-- Richard Boulware (firstname.lastname@example.org), May 30, 2002.
80 People. Average age 43 and a half. So far...
-- David G Hall (email@example.com), May 30, 2002.
I'm - let's see, two from seven, carry the . . . I'm 54, for almost the remainder of this year. While I had some forays into photography as a kid (I still remember 620 box cameras), I only got into it on an ongoing basis while in Vietnam. Shot half-frame and full-frame 35mm, then came home and did some experimentation with various cameras. Shot some 116, and some Rapid, then had a ball for a while with a Miniature Speed Graphic. Settled down to 35mm until about 1994 or so, when I first got really into 4x5. Got the 8x10 almost two years ago and have been a committed LF shooter since. Sold all my 35mm stuff about a year ago, and now my 'small' camera is a Mamiya 7. The 8x10 is my real baby, though.
-- Anthony J. Kohler (firstname.lastname@example.org), May 30, 2002.
I'm 55. Started shooting 4x5 8 years ago. It's been an on again off again situation with me. I haven't decided if it is worth the trouble yet. I enjoy it much more than 35mm. I just haven't been able to sell large format, not that I have submitted much. The few customers I have dealt with seem to be more receptive of my 35mm work.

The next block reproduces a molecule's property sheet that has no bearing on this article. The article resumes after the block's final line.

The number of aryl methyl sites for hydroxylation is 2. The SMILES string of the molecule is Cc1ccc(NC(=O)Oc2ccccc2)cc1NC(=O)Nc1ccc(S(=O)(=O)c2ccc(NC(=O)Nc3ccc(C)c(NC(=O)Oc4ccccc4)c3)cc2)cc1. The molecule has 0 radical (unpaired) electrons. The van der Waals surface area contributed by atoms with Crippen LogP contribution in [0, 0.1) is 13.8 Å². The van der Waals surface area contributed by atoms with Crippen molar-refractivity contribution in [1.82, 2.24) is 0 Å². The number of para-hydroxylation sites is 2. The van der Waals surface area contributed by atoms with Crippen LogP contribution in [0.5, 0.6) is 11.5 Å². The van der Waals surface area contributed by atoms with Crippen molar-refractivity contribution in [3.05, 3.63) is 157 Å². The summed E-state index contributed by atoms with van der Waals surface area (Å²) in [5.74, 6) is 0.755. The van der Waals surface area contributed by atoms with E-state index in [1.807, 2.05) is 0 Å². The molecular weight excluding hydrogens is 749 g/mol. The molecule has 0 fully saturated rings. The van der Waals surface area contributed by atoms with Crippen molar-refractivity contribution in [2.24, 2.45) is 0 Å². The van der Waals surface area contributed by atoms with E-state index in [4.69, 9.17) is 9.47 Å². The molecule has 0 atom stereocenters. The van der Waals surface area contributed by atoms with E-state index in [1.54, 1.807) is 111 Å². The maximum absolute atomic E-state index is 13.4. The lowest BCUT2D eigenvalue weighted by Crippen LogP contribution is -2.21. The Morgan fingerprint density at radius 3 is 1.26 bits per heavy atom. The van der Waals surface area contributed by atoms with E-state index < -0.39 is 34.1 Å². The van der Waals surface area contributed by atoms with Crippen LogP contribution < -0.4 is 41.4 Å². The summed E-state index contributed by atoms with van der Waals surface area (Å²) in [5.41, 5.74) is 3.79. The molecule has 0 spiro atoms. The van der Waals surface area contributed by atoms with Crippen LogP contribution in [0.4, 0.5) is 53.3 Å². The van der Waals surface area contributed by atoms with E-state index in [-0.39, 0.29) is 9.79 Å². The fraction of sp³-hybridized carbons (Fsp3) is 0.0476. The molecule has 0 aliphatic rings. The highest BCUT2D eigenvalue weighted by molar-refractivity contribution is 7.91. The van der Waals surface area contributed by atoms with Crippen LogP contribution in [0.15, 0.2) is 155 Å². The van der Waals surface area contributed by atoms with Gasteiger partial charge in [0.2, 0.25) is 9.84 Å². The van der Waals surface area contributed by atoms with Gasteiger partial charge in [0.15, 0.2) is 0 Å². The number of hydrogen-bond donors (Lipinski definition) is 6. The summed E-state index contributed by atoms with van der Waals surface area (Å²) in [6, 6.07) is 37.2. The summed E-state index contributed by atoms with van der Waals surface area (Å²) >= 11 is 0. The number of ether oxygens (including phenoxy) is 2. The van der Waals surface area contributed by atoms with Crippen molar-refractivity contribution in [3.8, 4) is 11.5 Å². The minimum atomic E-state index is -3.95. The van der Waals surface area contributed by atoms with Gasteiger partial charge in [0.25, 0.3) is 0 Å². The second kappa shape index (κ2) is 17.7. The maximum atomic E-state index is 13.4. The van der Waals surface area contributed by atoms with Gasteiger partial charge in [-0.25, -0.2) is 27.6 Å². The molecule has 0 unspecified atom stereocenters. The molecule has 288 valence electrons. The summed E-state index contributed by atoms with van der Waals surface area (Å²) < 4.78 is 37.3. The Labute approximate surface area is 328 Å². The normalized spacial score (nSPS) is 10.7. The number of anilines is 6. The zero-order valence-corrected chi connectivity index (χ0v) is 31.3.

-- Wes Carroll (email@example.com), May 30, 2002.
The kids keep reminding me I seem to behave like I’m 75 years old. She “who must be obeyed” says I’m still in my teens especially when Saturday night company comes over. A couple of years ago at the age of 45, I regained a lost interest in photography and brought my darkroom back out of the boxes from a 20 year rest. A few months later I bought my first 4x5 and began having the time of my life. Blending my outdoor activities and especially hiking with Large Format shooting has been a pure delight. I shoot both color (mostly Velvia) and B&W negatives. I also do all my own processing from start to finish and enjoy the quite time in my darkroom almost as much as the shooting sessions in the hills.
This is a great thread and I’m glad to read that there are many others like myself.
Good light to everyone but especially to the 4x5 crowd.